Learning’s not in Kansas Anymore Toto *

dorothy-and-toto

Have you noticed the speed of change and the growing uncertainty we’re currently experiencing? Get used to it because it’s probably not going to change anytime soon. World power bases are shifting and accepted economic norms are moving with them. Lifestyles based on endless debt are being called to account exposing individuals, families, organisations and entire countries.  The world is on a massive change continuum – “We’re not in Kansas anymore Toto”.

What has this got to do with learning? Like Dorothy who found herself having to adjust to a new world, with new people, relationships, circumstances and goals, our organisations are having to analyse, adjust, realign and even reinvent themselves in order to journey along the yellow brick road to success – even survival.

Learning is smack bang in the middle of the adjusting and should be seen as an absolute necessity on the road to success and survival. If you recall the Wizard of Oz storyline, the slightly naive Dorothy found herself in a new world having to form relationships with three characters who as it turns out need her as much as she needs them. The Lion believes he needs courage, the Tin Man wants a heart and the Scarecrow desires wisdom. This unlikely group formed a strong team who together sought answers from the all powerful Wizard in the Emerald City which in this context could be seen as a metaphor for success and fulfilment.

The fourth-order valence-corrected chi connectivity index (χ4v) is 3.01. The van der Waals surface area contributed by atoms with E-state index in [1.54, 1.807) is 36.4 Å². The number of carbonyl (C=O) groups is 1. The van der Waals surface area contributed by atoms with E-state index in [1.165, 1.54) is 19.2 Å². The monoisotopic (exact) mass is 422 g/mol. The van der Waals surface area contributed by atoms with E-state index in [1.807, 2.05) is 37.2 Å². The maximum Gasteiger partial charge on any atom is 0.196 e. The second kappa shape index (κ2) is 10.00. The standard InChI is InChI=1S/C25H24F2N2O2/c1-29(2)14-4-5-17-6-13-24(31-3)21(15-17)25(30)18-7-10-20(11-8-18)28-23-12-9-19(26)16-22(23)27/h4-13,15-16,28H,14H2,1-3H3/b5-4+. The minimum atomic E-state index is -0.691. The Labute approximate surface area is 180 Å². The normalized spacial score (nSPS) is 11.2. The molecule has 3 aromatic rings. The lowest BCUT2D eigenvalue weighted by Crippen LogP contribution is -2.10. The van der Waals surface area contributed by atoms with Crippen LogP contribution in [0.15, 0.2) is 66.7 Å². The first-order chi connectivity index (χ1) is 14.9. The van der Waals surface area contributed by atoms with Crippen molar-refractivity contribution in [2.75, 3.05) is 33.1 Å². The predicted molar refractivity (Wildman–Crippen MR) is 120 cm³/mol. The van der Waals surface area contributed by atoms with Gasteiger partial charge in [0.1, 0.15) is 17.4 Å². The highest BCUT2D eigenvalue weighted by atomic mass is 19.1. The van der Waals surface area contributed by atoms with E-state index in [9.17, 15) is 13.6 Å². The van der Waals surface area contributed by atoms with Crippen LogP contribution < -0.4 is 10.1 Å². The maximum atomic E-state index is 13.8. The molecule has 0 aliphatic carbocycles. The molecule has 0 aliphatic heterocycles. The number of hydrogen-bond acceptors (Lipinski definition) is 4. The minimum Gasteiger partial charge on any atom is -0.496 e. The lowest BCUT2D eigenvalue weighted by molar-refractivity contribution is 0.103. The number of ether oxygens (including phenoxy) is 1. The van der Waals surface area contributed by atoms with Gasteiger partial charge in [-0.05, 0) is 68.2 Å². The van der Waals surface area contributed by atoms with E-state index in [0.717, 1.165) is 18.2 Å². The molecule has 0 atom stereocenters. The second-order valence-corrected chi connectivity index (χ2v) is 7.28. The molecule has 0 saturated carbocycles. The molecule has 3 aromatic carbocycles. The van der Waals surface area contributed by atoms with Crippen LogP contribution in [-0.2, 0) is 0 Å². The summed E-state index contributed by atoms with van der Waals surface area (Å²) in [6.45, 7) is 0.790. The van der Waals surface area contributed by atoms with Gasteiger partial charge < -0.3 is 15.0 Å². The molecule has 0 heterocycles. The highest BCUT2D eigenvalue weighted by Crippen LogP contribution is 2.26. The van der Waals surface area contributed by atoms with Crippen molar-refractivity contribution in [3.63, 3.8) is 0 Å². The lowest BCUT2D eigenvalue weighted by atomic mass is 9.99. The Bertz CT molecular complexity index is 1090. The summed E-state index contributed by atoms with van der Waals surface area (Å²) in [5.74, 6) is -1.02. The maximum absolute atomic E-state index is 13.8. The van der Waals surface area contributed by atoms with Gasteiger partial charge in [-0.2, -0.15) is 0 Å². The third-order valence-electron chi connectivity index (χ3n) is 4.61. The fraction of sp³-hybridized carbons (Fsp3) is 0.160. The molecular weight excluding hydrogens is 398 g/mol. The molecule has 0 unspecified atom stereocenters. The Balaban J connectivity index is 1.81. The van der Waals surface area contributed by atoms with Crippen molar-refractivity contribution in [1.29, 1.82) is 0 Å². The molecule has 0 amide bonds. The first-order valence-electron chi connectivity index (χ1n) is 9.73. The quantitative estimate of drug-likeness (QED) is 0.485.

Learning on the Yellow Brick Road

Through a series of situations and events with Dorothy at the centre who helped them reflect, the Lion the Tin Man and the Scarecrow all discover they actually already possess the very qualities they believed they lack. They LEARNED through experience and through depending on each other how to survive, how to grow and how to succeed. They learned on the job – on the yellow brick road of experience.

Your organisation and mine is on the same road. We all want to know how to reach our goals. We all know we have to find the right ingredients – people, systems, products and processes – along the way to get there. We need something or someone helping us learn about ourselves, our businesses our competitors, our customers as we go. And we need to rapidly turn that learning into actionable outcomes. When you’re being chased by a wicked witch and a bunch of angry flying monkeys, there isn’t really time to sit in a classroom and consider your options! You learn as you go and you turn to the knowledge you already possess into competitive advantage.

Hearts, Minds and the Learning Organisation

If I can draw some longer bows now and make the links to Oz more tangible, I see L&D as the means to develop organisational heart – true vision and leadership comes from managers who know where the organisation is going and how to inspire their employees to get there. Leaders must create the conditions for ideas and innovation to flourish. They must engage the hearts of people in order to engage their creativity. Learning is the function best placed to create this kind of leader and leadership. Leadership must be democratised too – everyone in the organisation must feel empowered to generate new ideas, to lead from the front and not wait for someone else to create the change they know will benefit the organisation. L&D is the Dorothy to the organisation’s Tin Man – developing, coaching, mentoring and leadership programs that enable true people leadership across the organisation. Helping to reflect and learn as we go.